The Trump Administration Reportedly Can’t Agree on Treatment of Transgender Students

A sign for gender-neutral restrooms at Santee High School in Los Angeles. Photo: MARK RALSTON/AFP/Getty Images

On Tuesday, Sean Spicer suggested that President Trump would issue “further guidance” on President Obama’s guidelines to public schools regarding transgender students. The guidelines, which took the form of a letter to every public-school district in the nation, were issued to protect trans students from discrimination by letting educators know what trans discrimination looks like and how to prevent it. According to Spicer, however, Trump believes the issue should be left to the states: “This is not something that the federal government should be involved in,” he said. “This is a states’-rights issue.”

But it seems not everyone in his administration feels the same. According to the New York Times, Secretary of Education Betsy DeVos resisted signing an order to rescind Obama’s guidelines and told Trump she was “uncomfortable” with it. Jeff Sessions, the attorney general, pressed her, and when Trump sided with Sessions, DeVos acquiesced. But she and Sessions are reportedly still going back and forth over the language of Trump’s order, which is expected to be released this week.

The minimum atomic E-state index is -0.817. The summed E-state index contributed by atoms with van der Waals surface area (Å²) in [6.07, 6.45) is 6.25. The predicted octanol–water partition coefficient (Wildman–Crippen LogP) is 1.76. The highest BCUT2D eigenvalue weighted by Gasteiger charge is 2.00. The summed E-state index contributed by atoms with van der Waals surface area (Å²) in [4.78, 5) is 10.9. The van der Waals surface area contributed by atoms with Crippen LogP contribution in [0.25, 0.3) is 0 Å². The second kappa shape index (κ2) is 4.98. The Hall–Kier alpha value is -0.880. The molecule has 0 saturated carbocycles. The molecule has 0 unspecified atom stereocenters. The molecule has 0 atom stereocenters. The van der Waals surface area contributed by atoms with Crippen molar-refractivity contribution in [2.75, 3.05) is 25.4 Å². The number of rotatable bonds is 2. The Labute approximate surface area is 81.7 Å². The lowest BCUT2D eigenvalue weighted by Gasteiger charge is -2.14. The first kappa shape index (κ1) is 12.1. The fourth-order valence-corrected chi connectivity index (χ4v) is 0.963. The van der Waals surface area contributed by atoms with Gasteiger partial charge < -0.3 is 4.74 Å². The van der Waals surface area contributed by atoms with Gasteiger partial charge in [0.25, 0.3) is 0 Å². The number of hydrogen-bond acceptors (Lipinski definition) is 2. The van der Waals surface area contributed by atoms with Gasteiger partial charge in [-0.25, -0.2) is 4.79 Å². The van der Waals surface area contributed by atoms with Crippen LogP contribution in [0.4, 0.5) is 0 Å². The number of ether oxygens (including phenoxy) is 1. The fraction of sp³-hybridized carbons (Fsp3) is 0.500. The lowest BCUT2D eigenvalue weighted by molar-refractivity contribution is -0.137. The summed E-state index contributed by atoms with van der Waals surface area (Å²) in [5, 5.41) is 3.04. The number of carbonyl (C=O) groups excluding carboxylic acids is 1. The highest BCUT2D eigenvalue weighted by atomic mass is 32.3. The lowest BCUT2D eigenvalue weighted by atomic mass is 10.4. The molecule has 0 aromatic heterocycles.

According to the Times, a draft of the order cites the many states that have sued over Obama’s directives as a reason to scrap them. “School administrators, parents, and students have expressed varying views on the legal issues arising in this setting,” it reads. “They have also struggled to understand and apply the statements of policy and guidance.” DeVos reportedly asked that a line requiring schools to protect trans students from bullying be included: “Schools must ensure that transgender students, like all students, are able to learn in a safe environment.”

When asked Wednesday why the Trump administration is making these guidelines a “priority,” Spicer cited the upcoming Supreme Court case in which a trans student — Gavin Grimm — sued his school board after they refused to let him use the boys’ restroom. That case is set to be heard next month, which means the Trump administration needs to decide where it stands, Spicer said. He added that DeVos is on board with Trump’s new order “100 percent.”

Trump didn’t bring up trans issues much during his campaign, except to say that North Carolina’s bathroom bill was “very strong” and that trans people should “use the bathroom that they feel is appropriate.” But as the Times points out, he’s beholden to the religious right — which means that, despite his personal beliefs, he’ll probably limit federal protections for LGBTQ people, preferring to leave such issues to the states.

Trump Appointees Are Fighting Over Rules for Trans Students